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Bioelectronics, the combination of biology and information processing systems, paves the way for the future of medicine. A team from the University of Houston and the University of Chicago recently developed 'drawn-on-skin electronics' (DoS) or an ink pen that can draw multifunctional sensors and circuits on the skin.

'Drawn-on-Skin' Electronics: Highly Advanced Wearable Monitors
(Photo : Screenshot From Nature official website )

The new research published in the journal Nature Communications describes a new electronics platform that provides precise data for personalized health care. The DoS electronics are a combination of three inks which serve as a conductor, semiconductor, and dielectric. It is similar to having a wearable device that has skin sensors.

The skin offers a lot of information for doctors about the condition of their patients such as discoloration and inflammation. Although there have been many advances with wearable bioelectronics, the devices have 'generally suffer[ed] from motion artifacts leading to misinterpretation and misdiagnoses,' wrote the authors.

Monitoring the Body

While a Fitbit smartwatch can track one's activity, heart rate, and sleep quality, the drawn-on-skin electronics are much more advanced. Sensors and circuits on the skin can check heart function, temperature, and pick up other crucial physical signals to help medical experts with diagnosing and treating conditions.

Moreover, the accurate extraction of data that monitors health can help prevent disease. The electronic ink can draw several sensors that work together for collecting data that monitor skin hydration, temperature, and strain or muscle signals.

Another sensor is the pair of electrophysiological sensors that protects the drawn-on-skin electronics from motion artifacts such as rapid movement or sweat. The wearer can move freely while the electronics monitor the body's condition accurately without requiring additional equipment.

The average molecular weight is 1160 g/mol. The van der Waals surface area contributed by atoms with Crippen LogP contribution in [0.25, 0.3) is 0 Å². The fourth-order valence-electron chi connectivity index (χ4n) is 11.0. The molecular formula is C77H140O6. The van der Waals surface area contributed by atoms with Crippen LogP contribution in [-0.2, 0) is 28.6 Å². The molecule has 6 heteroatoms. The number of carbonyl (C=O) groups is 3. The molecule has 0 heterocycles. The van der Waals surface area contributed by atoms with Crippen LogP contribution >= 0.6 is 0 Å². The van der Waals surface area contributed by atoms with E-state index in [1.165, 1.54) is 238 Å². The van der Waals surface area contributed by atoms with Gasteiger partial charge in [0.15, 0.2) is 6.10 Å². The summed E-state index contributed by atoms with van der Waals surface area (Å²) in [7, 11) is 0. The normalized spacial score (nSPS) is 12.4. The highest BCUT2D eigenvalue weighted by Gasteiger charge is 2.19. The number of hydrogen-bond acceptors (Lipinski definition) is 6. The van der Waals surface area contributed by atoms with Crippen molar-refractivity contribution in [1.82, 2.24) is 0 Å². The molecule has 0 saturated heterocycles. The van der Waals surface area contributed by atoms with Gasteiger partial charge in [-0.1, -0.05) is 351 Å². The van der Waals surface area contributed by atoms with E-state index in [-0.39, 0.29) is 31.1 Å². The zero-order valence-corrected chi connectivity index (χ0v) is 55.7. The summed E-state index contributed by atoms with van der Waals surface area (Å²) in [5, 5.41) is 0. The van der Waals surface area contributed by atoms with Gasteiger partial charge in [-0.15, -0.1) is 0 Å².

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Like Pen on Paper

'It is applied like you would use a pen to write on a piece of paper,' said Cunjian Yu from the University of Houston. 'We prepare several electronic materials and then use pens to dispense them. Coming out, it is liquid. But like ink on paper, it dries very quickly.'

When the drawn-on-skin electronics, in the form of liquid functional ink, dries up, it becomes soft, flexible patches. Besides monitoring the body, the DoS electronics can also stimulate accelerated skin wound healing.

Yu describes that the bioelectronics can be customized to collect various data. Since the devices do not need additional sophisticated equipment, it can be used on the battleground, he said.

The researchers also designed stencils for the DoS electronics to be easily drawn on the skin. The paper notes, 'the simplicity of the drawing process enables easy access to individuals of any background or knowledge level to create DoS electronics on demand. The authors also wrote, 'DoS electronics can be implemented as a new, simple, and easily accessible yet promising personalized bioelectronics and healthcare tool.'

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